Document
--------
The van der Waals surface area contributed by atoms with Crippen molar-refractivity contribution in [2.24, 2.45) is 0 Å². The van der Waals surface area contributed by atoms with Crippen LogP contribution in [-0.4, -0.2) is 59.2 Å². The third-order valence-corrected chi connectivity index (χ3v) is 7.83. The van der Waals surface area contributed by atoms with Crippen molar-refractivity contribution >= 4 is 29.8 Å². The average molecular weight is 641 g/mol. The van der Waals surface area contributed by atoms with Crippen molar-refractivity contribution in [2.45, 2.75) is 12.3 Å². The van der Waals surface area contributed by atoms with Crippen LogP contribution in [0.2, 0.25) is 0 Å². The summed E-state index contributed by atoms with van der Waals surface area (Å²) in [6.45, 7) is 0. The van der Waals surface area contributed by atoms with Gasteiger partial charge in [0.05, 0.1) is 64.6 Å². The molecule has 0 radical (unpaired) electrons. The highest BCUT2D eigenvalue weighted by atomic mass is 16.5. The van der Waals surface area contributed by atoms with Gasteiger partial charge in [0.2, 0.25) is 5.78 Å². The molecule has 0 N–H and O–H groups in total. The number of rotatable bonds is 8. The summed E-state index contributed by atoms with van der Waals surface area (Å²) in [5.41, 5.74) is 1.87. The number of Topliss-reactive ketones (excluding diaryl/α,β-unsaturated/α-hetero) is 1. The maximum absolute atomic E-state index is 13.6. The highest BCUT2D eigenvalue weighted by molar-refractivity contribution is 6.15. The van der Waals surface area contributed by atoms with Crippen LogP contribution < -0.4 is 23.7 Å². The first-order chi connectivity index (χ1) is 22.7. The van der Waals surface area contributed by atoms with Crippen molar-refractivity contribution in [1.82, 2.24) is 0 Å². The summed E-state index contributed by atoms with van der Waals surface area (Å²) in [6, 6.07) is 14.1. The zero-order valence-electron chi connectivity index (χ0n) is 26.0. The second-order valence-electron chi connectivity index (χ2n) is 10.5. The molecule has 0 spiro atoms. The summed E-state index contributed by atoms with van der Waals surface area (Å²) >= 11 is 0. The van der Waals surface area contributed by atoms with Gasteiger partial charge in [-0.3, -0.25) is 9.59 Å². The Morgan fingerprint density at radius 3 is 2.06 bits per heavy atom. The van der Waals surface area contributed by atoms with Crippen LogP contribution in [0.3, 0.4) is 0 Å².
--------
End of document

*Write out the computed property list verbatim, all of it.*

The van der Waals surface area contributed by atoms with Crippen molar-refractivity contribution in [2.24, 2.45) is 0 Å². The van der Waals surface area contributed by atoms with Crippen LogP contribution in [-0.4, -0.2) is 59.2 Å². The third-order valence-corrected chi connectivity index (χ3v) is 7.83. The van der Waals surface area contributed by atoms with Crippen molar-refractivity contribution >= 4 is 29.8 Å². The average molecular weight is 641 g/mol. The van der Waals surface area contributed by atoms with Crippen molar-refractivity contribution in [2.45, 2.75) is 12.3 Å². The van der Waals surface area contributed by atoms with Crippen LogP contribution in [0.2, 0.25) is 0 Å². The summed E-state index contributed by atoms with van der Waals surface area (Å²) in [6.45, 7) is 0. The van der Waals surface area contributed by atoms with Gasteiger partial charge in [0.05, 0.1) is 64.6 Å². The molecule has 0 radical (unpaired) electrons. The highest BCUT2D eigenvalue weighted by atomic mass is 16.5. The van der Waals surface area contributed by atoms with Gasteiger partial charge in [0.2, 0.25) is 5.78 Å². The molecule has 0 N–H and O–H groups in total. The number of rotatable bonds is 8. The summed E-state index contributed by atoms with van der Waals surface area (Å²) in [5.41, 5.74) is 1.87. The number of Topliss-reactive ketones (excluding diaryl/α,β-unsaturated/α-hetero) is 1. The maximum absolute atomic E-state index is 13.6. The highest BCUT2D eigenvalue weighted by molar-refractivity contribution is 6.15. The van der Waals surface area contributed by atoms with Crippen LogP contribution < -0.4 is 23.7 Å². The first-order chi connectivity index (χ1) is 22.7. The van der Waals surface area contributed by atoms with Crippen molar-refractivity contribution in [1.82, 2.24) is 0 Å². The summed E-state index contributed by atoms with van der Waals surface area (Å²) in [6, 6.07) is 14.1. The zero-order valence-electron chi connectivity index (χ0n) is 26.0. The second-order valence-electron chi connectivity index (χ2n) is 10.5. The molecule has 0 spiro atoms. The summed E-state index contributed by atoms with van der Waals surface area (Å²) >= 11 is 0. The van der Waals surface area contributed by atoms with Gasteiger partial charge in [-0.3, -0.25) is 9.59 Å². The Morgan fingerprint density at radius 3 is 2.06 bits per heavy atom. The van der Waals surface area contributed by atoms with Crippen LogP contribution in [0.3, 0.4) is 0 Å².